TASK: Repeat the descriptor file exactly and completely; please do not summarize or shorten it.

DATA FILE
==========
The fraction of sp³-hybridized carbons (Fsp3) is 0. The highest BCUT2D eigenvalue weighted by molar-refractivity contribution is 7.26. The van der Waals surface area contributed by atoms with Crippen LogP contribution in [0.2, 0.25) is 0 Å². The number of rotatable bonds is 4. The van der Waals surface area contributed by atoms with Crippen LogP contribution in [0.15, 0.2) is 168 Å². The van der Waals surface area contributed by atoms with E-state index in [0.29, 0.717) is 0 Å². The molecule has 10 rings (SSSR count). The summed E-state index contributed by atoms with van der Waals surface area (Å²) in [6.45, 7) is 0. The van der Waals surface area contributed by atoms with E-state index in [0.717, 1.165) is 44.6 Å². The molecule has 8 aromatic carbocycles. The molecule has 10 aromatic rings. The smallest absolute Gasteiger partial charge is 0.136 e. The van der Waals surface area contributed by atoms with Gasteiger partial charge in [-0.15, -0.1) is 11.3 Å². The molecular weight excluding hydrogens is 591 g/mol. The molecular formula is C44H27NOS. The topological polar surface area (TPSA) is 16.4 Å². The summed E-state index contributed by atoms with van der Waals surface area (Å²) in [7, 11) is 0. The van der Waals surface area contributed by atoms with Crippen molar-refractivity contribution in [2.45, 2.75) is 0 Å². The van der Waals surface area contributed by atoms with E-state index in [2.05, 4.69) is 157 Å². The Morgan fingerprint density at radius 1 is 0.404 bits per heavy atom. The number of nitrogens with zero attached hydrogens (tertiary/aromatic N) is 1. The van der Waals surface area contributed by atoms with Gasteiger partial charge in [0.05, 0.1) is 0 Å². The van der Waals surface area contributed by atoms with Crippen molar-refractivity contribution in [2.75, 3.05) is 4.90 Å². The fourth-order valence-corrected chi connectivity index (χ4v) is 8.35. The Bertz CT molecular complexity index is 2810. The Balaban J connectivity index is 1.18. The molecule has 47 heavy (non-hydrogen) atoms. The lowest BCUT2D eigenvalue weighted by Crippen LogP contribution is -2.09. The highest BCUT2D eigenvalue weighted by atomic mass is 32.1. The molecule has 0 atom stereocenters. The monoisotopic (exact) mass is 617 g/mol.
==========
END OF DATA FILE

The fraction of sp³-hybridized carbons (Fsp3) is 0. The highest BCUT2D eigenvalue weighted by molar-refractivity contribution is 7.26. The van der Waals surface area contributed by atoms with Crippen LogP contribution in [0.2, 0.25) is 0 Å². The number of rotatable bonds is 4. The van der Waals surface area contributed by atoms with Crippen LogP contribution in [0.15, 0.2) is 168 Å². The van der Waals surface area contributed by atoms with E-state index in [0.29, 0.717) is 0 Å². The molecule has 10 rings (SSSR count). The summed E-state index contributed by atoms with van der Waals surface area (Å²) in [6.45, 7) is 0. The van der Waals surface area contributed by atoms with E-state index in [0.717, 1.165) is 44.6 Å². The molecule has 8 aromatic carbocycles. The molecule has 10 aromatic rings. The smallest absolute Gasteiger partial charge is 0.136 e. The van der Waals surface area contributed by atoms with Gasteiger partial charge in [-0.15, -0.1) is 11.3 Å². The molecular weight excluding hydrogens is 591 g/mol. The molecular formula is C44H27NOS. The topological polar surface area (TPSA) is 16.4 Å². The summed E-state index contributed by atoms with van der Waals surface area (Å²) in [7, 11) is 0. The van der Waals surface area contributed by atoms with Crippen molar-refractivity contribution in [2.45, 2.75) is 0 Å². The van der Waals surface area contributed by atoms with E-state index in [2.05, 4.69) is 157 Å². The Morgan fingerprint density at radius 1 is 0.404 bits per heavy atom. The number of nitrogens with zero attached hydrogens (tertiary/aromatic N) is 1. The van der Waals surface area contributed by atoms with Gasteiger partial charge in [0.05, 0.1) is 0 Å². The van der Waals surface area contributed by atoms with Crippen molar-refractivity contribution in [2.75, 3.05) is 4.90 Å². The fourth-order valence-corrected chi connectivity index (χ4v) is 8.35. The Bertz CT molecular complexity index is 2810. The Balaban J connectivity index is 1.18. The molecule has 47 heavy (non-hydrogen) atoms. The lowest BCUT2D eigenvalue weighted by Crippen LogP contribution is -2.09. The highest BCUT2D eigenvalue weighted by atomic mass is 32.1. The molecule has 0 atom stereocenters. The monoisotopic (exact) mass is 617 g/mol.